There have been numerous mathematical challenges to the theory of evolution by natural selection. All of them can be safely assumed to be valid.

Sir Ronald Fisher, a world expert on the mathematics of evolution, has shown that the odds of the survival of a single mutation with a survival benefit of 0.1% greater than the rest of the population is 500 to 1 against – because the majority of mutants are eradicated by random effects. In other words, only 1 in 500 mutants with a positive benefit of 0.1% will end up taking over the entire population.

The chance that a specific change to a specific nucleotide will occur during a step is thus 1/600, and the odds that it will also take over the population is 1/500. The total odds are thus 1/600 * 1/500 or 1/300,000. This needs to happen 500 times in a row (the number of steps required to arrive at a new species). We thus need to multiply 1/300,000 by itself 500 times. The odds against this happening are approximately 3.6 x 102738 to 1, or viewed the other way round, the chance of this happening is 2.7 x 10-2739.

Of course, one cannot simply assume that only one mutation is available at every step. How many positive mutations are available? Nobody knows the answer to this. So Spetner turns the question around: for evolution to have a reasonable chance of working, how many positive mutations must be available at each step for the model to deliver a new species?

What constitutes a “reasonable chance”? A chance of one in a thousand could reflect the observation that for every species alive today approximately 1,000 have gone extinct. However, as some species go for a very long time without changing – the well recorded phenomenon of stasis – Spetner chooses a chance of 1 in 1,000,000.

The chance of a single step succeeding must be large – because we need to multiply it by itself 500 times (for the 500 steps) so that it comes out as close to 1/1,000,000 as possible (i.e. the chance of 1 in a million). The smallest number that will do this is 0.9727 as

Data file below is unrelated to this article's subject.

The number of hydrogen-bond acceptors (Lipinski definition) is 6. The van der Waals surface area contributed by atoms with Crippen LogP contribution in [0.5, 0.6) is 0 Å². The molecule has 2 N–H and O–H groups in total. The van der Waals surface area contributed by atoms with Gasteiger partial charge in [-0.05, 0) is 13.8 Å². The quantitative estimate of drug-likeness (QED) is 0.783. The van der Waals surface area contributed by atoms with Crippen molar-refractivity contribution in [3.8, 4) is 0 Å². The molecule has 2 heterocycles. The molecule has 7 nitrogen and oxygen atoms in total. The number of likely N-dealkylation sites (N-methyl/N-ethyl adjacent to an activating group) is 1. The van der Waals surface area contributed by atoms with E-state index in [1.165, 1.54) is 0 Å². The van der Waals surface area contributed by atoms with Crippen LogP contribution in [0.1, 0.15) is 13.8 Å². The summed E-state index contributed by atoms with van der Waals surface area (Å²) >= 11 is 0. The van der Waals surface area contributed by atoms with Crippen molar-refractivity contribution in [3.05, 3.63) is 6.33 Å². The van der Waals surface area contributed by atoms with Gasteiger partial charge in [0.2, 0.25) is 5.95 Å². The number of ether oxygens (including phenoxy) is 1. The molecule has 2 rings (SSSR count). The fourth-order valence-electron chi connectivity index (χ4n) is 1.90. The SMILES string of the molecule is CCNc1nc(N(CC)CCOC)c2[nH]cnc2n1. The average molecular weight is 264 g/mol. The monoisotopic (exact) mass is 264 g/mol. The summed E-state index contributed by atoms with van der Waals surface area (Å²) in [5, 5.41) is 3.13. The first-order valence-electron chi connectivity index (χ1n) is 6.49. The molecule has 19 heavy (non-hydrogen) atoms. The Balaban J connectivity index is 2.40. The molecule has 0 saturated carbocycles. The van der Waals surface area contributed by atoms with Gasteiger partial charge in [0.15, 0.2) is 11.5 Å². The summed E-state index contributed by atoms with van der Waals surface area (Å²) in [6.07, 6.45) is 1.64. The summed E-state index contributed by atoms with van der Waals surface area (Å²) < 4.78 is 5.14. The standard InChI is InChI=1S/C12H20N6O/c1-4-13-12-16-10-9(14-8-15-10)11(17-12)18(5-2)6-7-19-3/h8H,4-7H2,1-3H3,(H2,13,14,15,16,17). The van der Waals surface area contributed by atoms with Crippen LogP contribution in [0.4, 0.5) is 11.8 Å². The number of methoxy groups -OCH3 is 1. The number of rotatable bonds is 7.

1 – (1 – 1/300,000 ) 1,080,000 = 0.9727

So if the odds that a specific nucleotide will mutate and take over a population are to be 0.9727 for each step, there must be 1,080,000 potential positive adaptive copying errors for each of the 500 steps to arrive at a 1 in a 1,000,000 chance for the development of a new species.

The thing to keep in mind is that all of them are correct. Literally all of them, because there are a plethora of ways to prove that a thing that cannot be is not possible. The only problem with most of these mathematical arguments is that they are probability-based, which means that all the Darwinian true faithful hear when these vast improbabilities are presented to them is “so, you’re saying there is a chance.”

The advantage of my Impossibility of Mutational Fixation argument is that it a) is easy to understand and mathematically confirm and b) leaves no room whatsoever for epicycles, extensions, and other excuses to avoid abandoning what is observably a conclusively falsified hypothesis. But this takes absolutely nothing away from all the other evolutionary skeptics who have provided correct disproofs of the Neo-Darwinian synthesis both before and since genetic science provided us with the ability to state, with scientific, mathematic, and philosophic certainty, that evolution by natural selection not only never happened, but was never even possible.